Research also shows that calves fed OEO daily during the preweaning period can have enhanced growth characteristics. This was demonstrated in a 2020 Journal of Dairy Science paper showing greater average daily gain (ADG) through weaning on day 56 compared with calves fed other feed additives or a control diet. Body-length and wither-height gains were also greater. While hip-width gains were similar among the different diets, hip-height gains were increased in the group receiving a specific amount per day of OEO. These results reveal the optimal feeding rate to enhance growth.


Can essential oils such as oregano be used as adjuvants to traditional antimicrobial therapies? Merriam-Webster defines an adjuvant as: 1) serving to aid or contribute, 2) enhancing the effectiveness of a medical treatment. Adjuvants can be additive or synergistic. Additive describes the phenomenon of two separate treatments, when used together, equal the sum of their effects when used separately. Essentially, 1+1=2. Synergism occurs when the end result is greater than the sum of the effects of individual treatments. Or, 1+1=3. An in vitro study looking at common pneumonia-causing bacteria showed that carvacrol and thymol presented an additive effect when one of them was combined with a common respiratory antibiotic. Additive effect was also observed when a second antibiotic was combined with thymol. Synergism was observed when carvacrol was combined with the second antibiotic or with thymol. This evidence is especially intriguing for the subject of antimicrobial stewardship by allowing smaller amounts of pharmaceutical antibiotics to be used in treatments.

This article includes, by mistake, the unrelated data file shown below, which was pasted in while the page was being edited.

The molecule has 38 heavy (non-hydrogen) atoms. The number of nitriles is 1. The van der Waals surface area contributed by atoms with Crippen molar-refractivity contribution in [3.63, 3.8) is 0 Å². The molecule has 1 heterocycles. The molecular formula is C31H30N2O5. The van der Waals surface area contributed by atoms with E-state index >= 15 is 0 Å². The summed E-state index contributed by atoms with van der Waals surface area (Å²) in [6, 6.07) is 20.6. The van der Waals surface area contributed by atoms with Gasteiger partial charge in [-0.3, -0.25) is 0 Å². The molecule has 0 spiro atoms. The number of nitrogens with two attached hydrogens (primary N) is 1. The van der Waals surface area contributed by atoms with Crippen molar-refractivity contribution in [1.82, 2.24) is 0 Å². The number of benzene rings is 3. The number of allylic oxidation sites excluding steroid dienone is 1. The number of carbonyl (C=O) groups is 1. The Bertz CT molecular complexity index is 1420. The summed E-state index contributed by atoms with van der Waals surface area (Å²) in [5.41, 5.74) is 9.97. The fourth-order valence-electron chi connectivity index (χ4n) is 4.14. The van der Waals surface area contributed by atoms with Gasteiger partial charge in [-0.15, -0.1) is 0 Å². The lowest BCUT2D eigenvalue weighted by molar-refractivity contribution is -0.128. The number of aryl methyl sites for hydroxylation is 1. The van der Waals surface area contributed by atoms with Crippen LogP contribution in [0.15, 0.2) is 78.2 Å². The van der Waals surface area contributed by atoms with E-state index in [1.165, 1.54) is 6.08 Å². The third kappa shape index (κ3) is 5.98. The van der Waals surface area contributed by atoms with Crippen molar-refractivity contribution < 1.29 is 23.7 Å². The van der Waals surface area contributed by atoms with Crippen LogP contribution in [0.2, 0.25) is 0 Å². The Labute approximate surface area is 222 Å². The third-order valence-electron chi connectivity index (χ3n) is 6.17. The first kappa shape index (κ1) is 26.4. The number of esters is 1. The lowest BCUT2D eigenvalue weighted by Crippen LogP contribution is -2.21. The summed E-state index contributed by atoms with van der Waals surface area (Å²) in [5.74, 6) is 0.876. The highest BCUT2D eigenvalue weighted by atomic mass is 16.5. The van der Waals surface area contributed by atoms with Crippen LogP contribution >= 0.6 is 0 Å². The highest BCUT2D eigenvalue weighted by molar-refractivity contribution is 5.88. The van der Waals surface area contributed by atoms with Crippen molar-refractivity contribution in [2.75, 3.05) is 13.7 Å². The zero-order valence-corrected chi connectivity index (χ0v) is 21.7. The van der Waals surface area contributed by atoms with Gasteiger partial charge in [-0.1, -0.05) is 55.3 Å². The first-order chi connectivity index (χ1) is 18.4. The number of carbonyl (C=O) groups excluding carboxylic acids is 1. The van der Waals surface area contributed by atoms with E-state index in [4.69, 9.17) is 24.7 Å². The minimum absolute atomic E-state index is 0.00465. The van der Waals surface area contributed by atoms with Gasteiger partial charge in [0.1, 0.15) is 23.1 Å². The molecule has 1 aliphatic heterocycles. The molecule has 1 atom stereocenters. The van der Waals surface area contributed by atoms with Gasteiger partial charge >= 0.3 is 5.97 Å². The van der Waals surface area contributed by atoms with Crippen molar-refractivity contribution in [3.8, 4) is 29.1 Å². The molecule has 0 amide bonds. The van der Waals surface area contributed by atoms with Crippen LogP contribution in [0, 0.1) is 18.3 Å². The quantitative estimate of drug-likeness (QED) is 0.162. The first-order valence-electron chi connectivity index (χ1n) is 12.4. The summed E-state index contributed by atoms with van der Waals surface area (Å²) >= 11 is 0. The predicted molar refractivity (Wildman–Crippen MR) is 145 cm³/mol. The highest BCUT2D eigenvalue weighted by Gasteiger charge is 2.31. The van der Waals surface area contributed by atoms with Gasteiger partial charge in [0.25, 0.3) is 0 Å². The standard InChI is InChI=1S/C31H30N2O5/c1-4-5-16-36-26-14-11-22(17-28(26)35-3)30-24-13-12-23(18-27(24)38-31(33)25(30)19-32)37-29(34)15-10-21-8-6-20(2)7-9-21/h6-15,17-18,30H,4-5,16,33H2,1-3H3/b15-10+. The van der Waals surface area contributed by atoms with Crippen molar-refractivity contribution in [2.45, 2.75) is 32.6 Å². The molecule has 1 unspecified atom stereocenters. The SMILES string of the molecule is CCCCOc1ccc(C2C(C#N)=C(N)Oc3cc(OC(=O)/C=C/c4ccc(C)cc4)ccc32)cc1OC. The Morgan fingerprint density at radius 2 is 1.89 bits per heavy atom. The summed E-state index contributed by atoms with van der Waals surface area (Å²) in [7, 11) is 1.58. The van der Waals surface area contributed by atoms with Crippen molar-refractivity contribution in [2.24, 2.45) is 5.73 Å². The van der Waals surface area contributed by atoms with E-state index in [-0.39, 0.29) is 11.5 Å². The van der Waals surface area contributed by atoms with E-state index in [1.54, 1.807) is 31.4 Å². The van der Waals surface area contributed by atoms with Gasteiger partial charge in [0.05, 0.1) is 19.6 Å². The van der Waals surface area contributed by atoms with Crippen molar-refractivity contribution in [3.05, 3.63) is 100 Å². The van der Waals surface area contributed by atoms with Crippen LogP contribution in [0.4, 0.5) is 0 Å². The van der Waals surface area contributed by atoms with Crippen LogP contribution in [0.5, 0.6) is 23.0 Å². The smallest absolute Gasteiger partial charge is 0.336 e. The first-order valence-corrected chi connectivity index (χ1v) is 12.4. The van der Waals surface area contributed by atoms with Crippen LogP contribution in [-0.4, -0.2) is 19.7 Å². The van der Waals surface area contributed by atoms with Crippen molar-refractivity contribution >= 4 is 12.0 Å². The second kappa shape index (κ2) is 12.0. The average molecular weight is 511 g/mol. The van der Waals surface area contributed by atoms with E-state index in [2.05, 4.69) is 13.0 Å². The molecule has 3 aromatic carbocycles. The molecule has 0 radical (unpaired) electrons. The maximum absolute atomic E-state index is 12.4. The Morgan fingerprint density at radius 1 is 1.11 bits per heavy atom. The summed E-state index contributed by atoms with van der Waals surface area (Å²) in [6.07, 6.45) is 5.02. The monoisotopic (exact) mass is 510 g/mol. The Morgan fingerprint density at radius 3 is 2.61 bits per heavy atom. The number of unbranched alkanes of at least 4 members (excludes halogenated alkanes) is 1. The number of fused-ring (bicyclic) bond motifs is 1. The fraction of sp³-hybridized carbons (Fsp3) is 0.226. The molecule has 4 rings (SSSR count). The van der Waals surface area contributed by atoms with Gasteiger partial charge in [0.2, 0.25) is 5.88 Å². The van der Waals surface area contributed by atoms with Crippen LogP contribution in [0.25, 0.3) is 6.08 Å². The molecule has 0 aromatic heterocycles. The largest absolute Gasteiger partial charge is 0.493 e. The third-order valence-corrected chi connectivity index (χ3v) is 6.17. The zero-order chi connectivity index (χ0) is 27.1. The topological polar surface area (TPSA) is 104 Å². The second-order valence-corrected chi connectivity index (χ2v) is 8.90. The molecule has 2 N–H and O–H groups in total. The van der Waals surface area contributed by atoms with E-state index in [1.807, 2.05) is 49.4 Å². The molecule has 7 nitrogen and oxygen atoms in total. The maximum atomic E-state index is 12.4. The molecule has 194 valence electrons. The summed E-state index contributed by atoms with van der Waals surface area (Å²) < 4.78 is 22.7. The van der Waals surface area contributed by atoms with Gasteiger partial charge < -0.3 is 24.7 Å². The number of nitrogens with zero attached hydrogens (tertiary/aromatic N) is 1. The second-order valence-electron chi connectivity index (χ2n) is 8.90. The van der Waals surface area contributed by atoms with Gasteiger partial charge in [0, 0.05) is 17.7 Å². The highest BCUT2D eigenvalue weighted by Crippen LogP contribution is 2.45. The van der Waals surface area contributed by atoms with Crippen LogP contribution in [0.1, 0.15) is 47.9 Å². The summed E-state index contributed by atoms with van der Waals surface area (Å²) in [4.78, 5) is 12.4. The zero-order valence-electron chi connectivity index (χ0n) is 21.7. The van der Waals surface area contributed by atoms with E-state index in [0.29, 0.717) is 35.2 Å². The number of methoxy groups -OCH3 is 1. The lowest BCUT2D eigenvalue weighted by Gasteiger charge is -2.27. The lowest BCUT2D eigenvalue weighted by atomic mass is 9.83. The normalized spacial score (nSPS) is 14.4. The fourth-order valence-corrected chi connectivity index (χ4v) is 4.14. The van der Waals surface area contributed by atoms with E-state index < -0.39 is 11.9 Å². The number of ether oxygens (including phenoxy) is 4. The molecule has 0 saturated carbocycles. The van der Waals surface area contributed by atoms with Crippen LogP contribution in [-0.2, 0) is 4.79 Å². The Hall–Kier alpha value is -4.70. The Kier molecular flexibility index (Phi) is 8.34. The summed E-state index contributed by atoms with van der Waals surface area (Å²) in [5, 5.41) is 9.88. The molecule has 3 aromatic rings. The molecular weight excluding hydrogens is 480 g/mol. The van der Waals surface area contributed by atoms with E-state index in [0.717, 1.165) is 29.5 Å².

Cryptosporidium parvum (Crypto) is a parasite that commonly causes diarrhea in calves around 10 days old. Researchers at the University of Illinois found that treatment with OEO bioactives after invasion reduced relative C. parvum infectivity in a dose-dependent manner. Their findings indicate that oregano is an all-natural way to counteract C. parvum infection in children.  While no direct evidence has been shown for the effectiveness of OEO against eimeria (coccidia – another intestinal parasite), this study may infer benefit for the prevention or treatment of cryptosporidiosis in calves.

Oregano is a phytonutrient that is gaining popularity in animal production as producers search for alternatives to traditional antibiotics. Ultimately, reducing total antibiotic use in animal production will foster stewardship and alleviate fears of bacterial resistance. Research is building on the effectiveness of this non-pharma, plant-based compound and how it can influence growth, enhance immune status and prevent or treat disease. With this evidence, it makes sense to evaluate OEOs for incorporation into your farm’s protocols, where they can improve animal health and welfare. As always, work with your trusted advisers and choose products that have science and research supporting the recommended application.  end mark

ILLUSTRATION: Illustration by Corey Lewis.

Zach Janssen
  • Zach Janssen

  • Bovine Technical Services Veterinarian
  • TechMix LLC